SLCM-N: Necessary or Excessive?


The guided-missile cruiser USS Philippine Sea launches a Tomahawk cruise missile against ISIS targets as seen from the aircraft carrier USS George H.W. Bush Credit: ©US Navy, Mass Communication Specialist 1st Class Eric Garst

By Eric Gomez, Senior Fellow at the Cato Institute, USA

In October 2022, the White House released its long-awaited Nuclear Posture Review (NPR), which laid out the Biden administration’s nuclear policies. Perhaps the most controversial policy change in the 2022 NPR was the cancellation of the Sea-Launched Nuclear Cruise Missile or “SLCM-N,” which was introduced in the 2018 NPR. Supporters argue that growing nuclear threats make the SLCM-N more important than ever before. Opponents point to the opportunity costs of adding another weapon to an already stressed nuclear modernization plan.  

This article examines the potential role for the SLCM-N in the U.S. nuclear arsenal, provides an overview of the cases for and against it, and argues that the Biden administration made the correct choice.  

SLCM-N’s Origin and Role 

The SLCM-N’s raison d’être in the 2018 NPR was twofold. First, the Trump administration was worried about Russia’s large arsenal of low-yield or “tactical” nuclear weapons and the potential for “deterrence gaps” if the United States did not expand its own stock of low-yield weapons. Second, the Trump administration argued that the threat of deploying SLCM-N could pressure Moscow to return to compliance with the Intermediate-Range Nuclear Forces (INF) Treaty. 

The arms control rationale for SLCM-N was quickly discarded when the Trump administration withdrew from the INF Treaty in August 2019. Since then, debates over SLCM-N have focused on the role of the weapon in the U.S. nuclear arsenal.  

Since the SLCM-N was in the early stages of research and development prior to its cancelation there is very little unclassified information about its technical features. However, it is possible to glean information about the SLCM-N’s potential characteristics and its operational niche by examining the general features of other cruise missiles.  

Cruise missiles typically use an on-board jet engine to fly through the atmosphere slower than the speed of sound from their launch vehicle (e.g., aircraft, submarine) to their target. Their relatively slow flight speed allows cruise missiles to maneuver as they fly, which means they can take indirect routes toward their target. If an attacker knows the location of its opponents’ air defense systems, they could program a flight path that that minimizes the defender’s ability to detect the missile.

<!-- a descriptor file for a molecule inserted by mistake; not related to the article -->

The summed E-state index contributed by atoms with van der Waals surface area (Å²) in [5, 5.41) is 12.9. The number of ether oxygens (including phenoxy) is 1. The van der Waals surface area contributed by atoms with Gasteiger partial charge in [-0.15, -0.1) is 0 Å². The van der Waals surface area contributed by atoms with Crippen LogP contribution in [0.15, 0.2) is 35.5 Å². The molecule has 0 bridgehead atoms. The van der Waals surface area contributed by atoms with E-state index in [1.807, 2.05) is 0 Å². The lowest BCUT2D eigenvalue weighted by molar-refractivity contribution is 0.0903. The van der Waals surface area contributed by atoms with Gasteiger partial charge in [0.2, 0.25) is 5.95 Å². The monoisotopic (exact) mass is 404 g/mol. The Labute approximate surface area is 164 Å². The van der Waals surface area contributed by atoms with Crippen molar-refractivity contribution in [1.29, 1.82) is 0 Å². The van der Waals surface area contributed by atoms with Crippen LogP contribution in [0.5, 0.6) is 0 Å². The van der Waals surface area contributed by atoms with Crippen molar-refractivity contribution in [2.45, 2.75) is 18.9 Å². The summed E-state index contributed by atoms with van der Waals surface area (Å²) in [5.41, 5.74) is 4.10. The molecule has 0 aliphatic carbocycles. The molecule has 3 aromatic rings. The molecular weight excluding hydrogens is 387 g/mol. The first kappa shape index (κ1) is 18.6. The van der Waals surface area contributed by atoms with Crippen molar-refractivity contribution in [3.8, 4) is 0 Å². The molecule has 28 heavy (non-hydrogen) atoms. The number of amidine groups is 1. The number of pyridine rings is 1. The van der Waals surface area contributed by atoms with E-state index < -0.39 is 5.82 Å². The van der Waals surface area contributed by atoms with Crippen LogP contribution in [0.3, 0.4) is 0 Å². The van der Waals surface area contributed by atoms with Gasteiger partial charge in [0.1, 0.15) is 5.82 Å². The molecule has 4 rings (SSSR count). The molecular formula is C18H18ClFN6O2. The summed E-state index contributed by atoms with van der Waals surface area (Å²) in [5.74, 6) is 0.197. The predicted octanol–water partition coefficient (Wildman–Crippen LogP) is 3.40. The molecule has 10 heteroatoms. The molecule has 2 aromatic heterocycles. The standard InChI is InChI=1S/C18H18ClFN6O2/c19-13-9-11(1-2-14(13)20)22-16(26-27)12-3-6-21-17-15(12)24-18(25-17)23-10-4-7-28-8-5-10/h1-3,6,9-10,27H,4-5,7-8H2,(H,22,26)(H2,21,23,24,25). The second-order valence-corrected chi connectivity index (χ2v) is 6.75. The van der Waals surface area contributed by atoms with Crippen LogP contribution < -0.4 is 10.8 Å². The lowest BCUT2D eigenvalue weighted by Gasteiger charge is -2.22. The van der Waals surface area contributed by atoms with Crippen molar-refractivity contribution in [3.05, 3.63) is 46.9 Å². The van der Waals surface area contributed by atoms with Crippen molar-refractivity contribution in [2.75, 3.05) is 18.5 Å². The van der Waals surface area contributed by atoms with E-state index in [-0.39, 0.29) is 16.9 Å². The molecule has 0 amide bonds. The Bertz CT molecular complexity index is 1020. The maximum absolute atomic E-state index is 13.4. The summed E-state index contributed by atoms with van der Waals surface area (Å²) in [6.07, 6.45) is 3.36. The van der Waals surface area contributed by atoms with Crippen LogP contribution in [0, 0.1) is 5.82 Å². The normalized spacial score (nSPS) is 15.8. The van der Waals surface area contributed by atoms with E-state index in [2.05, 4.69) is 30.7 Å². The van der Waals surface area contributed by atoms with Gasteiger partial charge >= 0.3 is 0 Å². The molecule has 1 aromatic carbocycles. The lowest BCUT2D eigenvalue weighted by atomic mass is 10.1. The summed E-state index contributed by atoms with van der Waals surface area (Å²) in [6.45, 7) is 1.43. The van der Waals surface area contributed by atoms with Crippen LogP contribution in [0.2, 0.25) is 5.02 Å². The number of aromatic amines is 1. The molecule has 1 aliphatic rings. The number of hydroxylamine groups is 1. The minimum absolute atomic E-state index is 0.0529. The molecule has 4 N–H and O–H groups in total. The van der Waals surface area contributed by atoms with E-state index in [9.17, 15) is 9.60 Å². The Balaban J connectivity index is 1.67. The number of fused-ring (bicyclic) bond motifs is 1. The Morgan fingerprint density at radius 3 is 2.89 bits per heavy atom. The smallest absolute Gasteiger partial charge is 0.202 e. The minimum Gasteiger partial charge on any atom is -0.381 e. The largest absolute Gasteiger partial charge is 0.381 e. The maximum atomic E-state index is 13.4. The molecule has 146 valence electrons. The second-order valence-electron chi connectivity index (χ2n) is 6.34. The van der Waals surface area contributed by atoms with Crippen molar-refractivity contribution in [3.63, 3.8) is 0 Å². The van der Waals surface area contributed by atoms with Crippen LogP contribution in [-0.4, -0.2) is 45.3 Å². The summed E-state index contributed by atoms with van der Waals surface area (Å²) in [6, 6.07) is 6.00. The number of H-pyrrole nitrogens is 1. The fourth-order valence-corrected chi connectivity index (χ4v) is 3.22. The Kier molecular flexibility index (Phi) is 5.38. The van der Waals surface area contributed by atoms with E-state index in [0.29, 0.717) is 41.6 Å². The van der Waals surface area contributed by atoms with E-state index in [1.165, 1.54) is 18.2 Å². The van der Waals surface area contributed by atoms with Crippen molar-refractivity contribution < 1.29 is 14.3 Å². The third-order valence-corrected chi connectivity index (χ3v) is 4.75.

Diagram showing notional flight paths of a ballistic missile, hypersonic glide vehicle, and cruise missile ©Government Accountability Office

Ballistic missiles, by comparison, travel much faster than cruise missiles but are easier to detect by early warning systems. Satellites with infrared sensors can detect a ballistic missile as it exits the atmosphere much more easily than a cruise missile flying within the atmosphere. Ground-based radar systems that look upward can see a large portion of a ballistic missile’s flight path, but due to the curvature of the Earth the same system may not detect a cruise missile if the missile is flying below the radar horizon.  

To sum up, cruise missiles are easier to shoot down once they are detected because of their relatively slow flying speed. However, they are harder to detect in the first place because they can fly below radar coverage and take a winding path to their target. The most likely launch platform for the SLCM-N, a nuclear-powered attack submarine, is famously difficult to locate, which further adds to the early warning challenge.   

The SLCM-N was going to be a tactical nuclear weapon. The current inventory of U.S. tactical nuclear weapons consists of air-launched cruise missiles carried by the B-52 bomber, the W76-2 warhead for the Trident submarine-launched ballistic missile, and gravity bombs carried by a mix of stealthy (B-2, F-35) and non-stealthy (F-16, F-15) aircraft.  

The operational niche for SLCM-N in the tactical nuclear arsenal has to do with its difficult to detect launcher. Air-launched cruise missiles are difficult to detect, but the bomber that carries them, the B-52, is easier to spot. The W76-2 is hard to detect before launch because it is on a submarine, but its ballistic flight path makes it easier to detect after launch. SLCM-N would be hard to detect both before and after launch.  

USS Florida launches a Tomahawk cruise missile in a 2003 test fire ©US Navy 

Arguments For and Against SLCM-N